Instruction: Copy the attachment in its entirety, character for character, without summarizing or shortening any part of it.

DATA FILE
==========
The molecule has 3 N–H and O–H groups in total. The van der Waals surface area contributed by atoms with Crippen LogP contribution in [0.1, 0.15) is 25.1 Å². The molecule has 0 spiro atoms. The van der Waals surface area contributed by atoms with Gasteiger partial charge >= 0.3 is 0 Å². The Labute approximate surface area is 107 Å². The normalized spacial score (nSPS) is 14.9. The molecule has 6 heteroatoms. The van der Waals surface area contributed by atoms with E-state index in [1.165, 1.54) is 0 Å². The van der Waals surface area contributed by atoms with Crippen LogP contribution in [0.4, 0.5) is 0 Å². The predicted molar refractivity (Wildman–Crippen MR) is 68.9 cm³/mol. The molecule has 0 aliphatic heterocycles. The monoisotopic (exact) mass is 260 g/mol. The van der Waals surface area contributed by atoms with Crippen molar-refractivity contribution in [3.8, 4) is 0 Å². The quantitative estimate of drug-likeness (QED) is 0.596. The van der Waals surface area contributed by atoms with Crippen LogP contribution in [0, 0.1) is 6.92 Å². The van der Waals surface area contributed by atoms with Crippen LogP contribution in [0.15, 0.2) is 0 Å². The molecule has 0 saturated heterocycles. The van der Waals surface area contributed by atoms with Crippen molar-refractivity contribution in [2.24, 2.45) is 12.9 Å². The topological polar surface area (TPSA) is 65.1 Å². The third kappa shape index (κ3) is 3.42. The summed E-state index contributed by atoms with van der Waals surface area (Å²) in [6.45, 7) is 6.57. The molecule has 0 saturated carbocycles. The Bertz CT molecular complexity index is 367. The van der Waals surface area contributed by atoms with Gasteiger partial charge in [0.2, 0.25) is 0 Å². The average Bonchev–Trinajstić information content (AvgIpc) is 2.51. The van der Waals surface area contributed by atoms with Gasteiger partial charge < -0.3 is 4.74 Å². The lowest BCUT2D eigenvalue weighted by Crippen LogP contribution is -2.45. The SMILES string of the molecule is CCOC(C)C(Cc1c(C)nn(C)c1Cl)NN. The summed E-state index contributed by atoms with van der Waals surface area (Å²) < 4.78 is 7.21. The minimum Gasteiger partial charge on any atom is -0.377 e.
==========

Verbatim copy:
The molecule has 3 N–H and O–H groups in total. The van der Waals surface area contributed by atoms with Crippen LogP contribution in [0.1, 0.15) is 25.1 Å². The molecule has 0 spiro atoms. The van der Waals surface area contributed by atoms with Gasteiger partial charge >= 0.3 is 0 Å². The Labute approximate surface area is 107 Å². The normalized spacial score (nSPS) is 14.9. The molecule has 6 heteroatoms. The van der Waals surface area contributed by atoms with E-state index in [1.165, 1.54) is 0 Å². The van der Waals surface area contributed by atoms with Crippen LogP contribution in [0.4, 0.5) is 0 Å². The predicted molar refractivity (Wildman–Crippen MR) is 68.9 cm³/mol. The molecule has 0 aliphatic heterocycles. The monoisotopic (exact) mass is 260 g/mol. The van der Waals surface area contributed by atoms with Crippen molar-refractivity contribution in [3.8, 4) is 0 Å². The quantitative estimate of drug-likeness (QED) is 0.596. The van der Waals surface area contributed by atoms with Crippen LogP contribution in [0, 0.1) is 6.92 Å². The van der Waals surface area contributed by atoms with Crippen LogP contribution in [0.15, 0.2) is 0 Å². The molecule has 0 saturated heterocycles. The van der Waals surface area contributed by atoms with Crippen molar-refractivity contribution in [2.24, 2.45) is 12.9 Å². The topological polar surface area (TPSA) is 65.1 Å². The third kappa shape index (κ3) is 3.42. The summed E-state index contributed by atoms with van der Waals surface area (Å²) in [6.45, 7) is 6.57. The molecule has 0 saturated carbocycles. The Bertz CT molecular complexity index is 367. The van der Waals surface area contributed by atoms with Gasteiger partial charge in [0.2, 0.25) is 0 Å². The average Bonchev–Trinajstić information content (AvgIpc) is 2.51. The van der Waals surface area contributed by atoms with Gasteiger partial charge < -0.3 is 4.74 Å². The lowest BCUT2D eigenvalue weighted by Crippen LogP contribution is -2.45. The SMILES string of the molecule is CCOC(C)C(Cc1c(C)nn(C)c1Cl)NN. The summed E-state index contributed by atoms with van der Waals surface area (Å²) < 4.78 is 7.21. The minimum Gasteiger partial charge on any atom is -0.377 e.